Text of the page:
The Sons of Katie Elder

The Sons of Katie Elder
"First, we reunite, then find Ma and Pa's killer...then read some reviews."

Sunday, December 19, 2010

Air Force

As part of a themed day a few weeks ago, Turner Classic Movies aired a handful of World War II movies honoring the heroes of December 7, 1941 when the Japanese led a sneak attack on Pearl Harbor in Hawaii. Almost 70 years since one of the biggest, most violent on attacks ever on American soil, it's still hard to wrap your head around the immensity of the attack and how it drastically changed the course of human history.  Some movies like From Here to Eternity focus exclusively on the attack, but others use December 7th as a jumping off point, like 1943's Air Force.

Watching a movie released in 1943 in the U.S., you have to know what you're getting into.  Made with the backing of the U.S. Air Force (and most likely the U.S. government), this is a war story dripping with propaganda.  It was made to encourage the home front, make sure Americans knew what our armed forces were fighting for.  Overall, the movie doesn't overdo it with its message until an unnecessary gruesome finale, but the first 90 minutes is a perfect example of how good a movie can be even with an incredibly one-sided story.  Flag-waving in just about every scene and a can't beat the U.S. mentality end up working toward the positive here.

Taking off from a runway in San Francisco, a B-17 bomber named 'Mary Ann' piloted by 'Irish' Quincannon (John Ridgely) and Bill Williams (Gig Young) heads out over the Pacific bound for Hickam Field in Hawaii. With several new members of the nine-man crew, they have little experience working together but quickly find themselves needing to get on the same page.  They fly into Hawaii on the afternoon of Dec. 7, 1941 just hours after the sneak attack by the Japanese Navy that almost cripples the U.S. Pacific fleet.  They land and are are quickly given orders to continue flying to the west.  Reports of Japanese attacks throughout the Pacific have the High Command on a major alert, and every man, pilot, and plane is needed to hold back the advance if the U.S. has any chance of staying in the conflict.

Director Howard Hawks did a wise thing setting this story in and around the opening days of the U.S. involvement in World War II. Looking at the story as simplistically as possible, we get a tour of the Pacific in the days following the attack on Pearl Harbor.  We see Battleship Row still in flames, we see the heroic defenders of Wake Island as they await a Japanese attack, we see military bases in Manila falling back under waves of Japanese attackers.  It serves two purposes, one being a jumping off point for everything that's going on, and two, it shows these heroic efforts put forth by American soldiers, Marines, sailors, civilians and pilots throughout the Pacific against impossible odds.  And make no mistake, many of the people on Wake and throughout the Philippines were either killed or captured by the Japanese.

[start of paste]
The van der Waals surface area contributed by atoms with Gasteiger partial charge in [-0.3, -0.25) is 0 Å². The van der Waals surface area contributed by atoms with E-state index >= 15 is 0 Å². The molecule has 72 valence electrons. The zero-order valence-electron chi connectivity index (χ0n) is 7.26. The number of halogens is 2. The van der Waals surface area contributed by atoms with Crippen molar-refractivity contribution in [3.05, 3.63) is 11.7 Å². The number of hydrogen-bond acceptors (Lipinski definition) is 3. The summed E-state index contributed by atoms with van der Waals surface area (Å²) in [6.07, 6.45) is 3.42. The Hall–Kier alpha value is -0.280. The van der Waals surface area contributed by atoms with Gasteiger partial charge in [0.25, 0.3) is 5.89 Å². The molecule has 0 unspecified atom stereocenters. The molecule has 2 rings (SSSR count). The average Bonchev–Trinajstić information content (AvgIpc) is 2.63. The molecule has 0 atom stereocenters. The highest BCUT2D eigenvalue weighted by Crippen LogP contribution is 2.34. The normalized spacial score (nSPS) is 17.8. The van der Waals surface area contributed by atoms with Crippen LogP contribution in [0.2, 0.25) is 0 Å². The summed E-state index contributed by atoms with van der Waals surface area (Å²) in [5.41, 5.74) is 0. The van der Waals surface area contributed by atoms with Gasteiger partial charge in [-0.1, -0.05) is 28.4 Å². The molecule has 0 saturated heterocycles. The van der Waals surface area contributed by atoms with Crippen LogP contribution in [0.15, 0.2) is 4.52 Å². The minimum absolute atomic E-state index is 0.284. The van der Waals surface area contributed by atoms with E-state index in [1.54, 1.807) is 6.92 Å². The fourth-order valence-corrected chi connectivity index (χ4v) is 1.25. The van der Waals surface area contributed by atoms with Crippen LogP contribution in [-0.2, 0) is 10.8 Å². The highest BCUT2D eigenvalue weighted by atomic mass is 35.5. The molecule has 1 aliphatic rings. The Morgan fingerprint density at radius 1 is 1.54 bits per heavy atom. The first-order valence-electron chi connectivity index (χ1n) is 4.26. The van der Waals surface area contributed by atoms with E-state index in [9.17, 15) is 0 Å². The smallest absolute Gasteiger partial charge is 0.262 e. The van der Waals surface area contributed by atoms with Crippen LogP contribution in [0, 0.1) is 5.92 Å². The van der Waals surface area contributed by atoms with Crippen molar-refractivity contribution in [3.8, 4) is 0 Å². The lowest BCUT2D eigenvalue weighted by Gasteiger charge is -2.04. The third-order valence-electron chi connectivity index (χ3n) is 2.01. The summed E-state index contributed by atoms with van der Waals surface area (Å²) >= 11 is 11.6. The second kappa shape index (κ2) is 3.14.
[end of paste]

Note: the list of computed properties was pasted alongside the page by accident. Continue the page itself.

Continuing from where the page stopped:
The propaganda is held in check for the most part with two major exceptions.  A machine gunner on the back of a small fighter plane is forced to bail and attempts to parachute to dry land.  Floating back to the ground, he is machine-gunned by a Japanese pilot.  Then as he lies dying on the ground, the pilot flies over again and finishes him off in brutal fashion.  First, there's documented cases of Japanese pilots doing this throughout the war.  Subtle it is not, but in terms of portraying the Japanese in as brutal a depiction as possible, this gets the job done.  Second exception, 2001's Pearl Harbor syndrome. Instead of just telling the story of Pearl Harbor, the 2001 movie adds on the telling of the Doolittle Raid on Tokyo because us Americans, we need our happy endings. Here in Air Force, Hawks depicts a fictional, very one-sided depiction of the American Air Force destroying a Japanese invasion fleet on its way to Australia.  It's overdone and just tries too hard, reveling in the defeat of the Japanese.  I understand this might have been a necessary ending in 1943, but now in 2010 it just doesn't work.

Those complaints aside, I loved the movie starting with one of Hawks' biggest strengths as a director.  He had a knack for working perfectly with predominantly male, ensemble casts, and Air Force has a good one.  Ridgely and Young play the pilots of B-17 Mary Ann with the crew including Harry Carey as veteran crew chief Robbie White, John Garfield as new machine gunner Joe Winocki, Arthur Kennedy as bombardier Tommy McMartin, Charles Drake as navigator Monk Hauser, George Tobias as mechanic Weinberg, Ward Wood as radioman Peters, Ray Montgomery as newbie Chester, and James Brown as tag-along fighter pilot Tex Raider. With such a big ensemble, we only get tidbits of info about each man, but they cover a melting pot of the Americans fighting in WWII.  They bond through their common goal and will to survive, doing whatever they can to take the war back at the Japanese.

When propaganda works, it is typically because it hits a nerve.  I've long been a fan of war movies across the board, and you can't help but root in patriotic fashion for this B-17 crew.  For a start, they're very easy to like, all of them.  When one of the crew dies following a Japanese attack, you see the others throw caution to the wind in hopes of reassembling the plane so they can rejoin the war effort.  Carey and Garfield cradling machine guns in their arms fighting off Japanese Zeroes hits you in the gut.  It's over the top and hammy, but it's perfectly portrayed. Obviously now in 2010, we know the Allies won WWII.  But in 1943 the war was still up for grabs, and Americans could always use a positive jolt.  This certainly qualifies.

Air Force <---trailer (1943): *** 1/2 /****  

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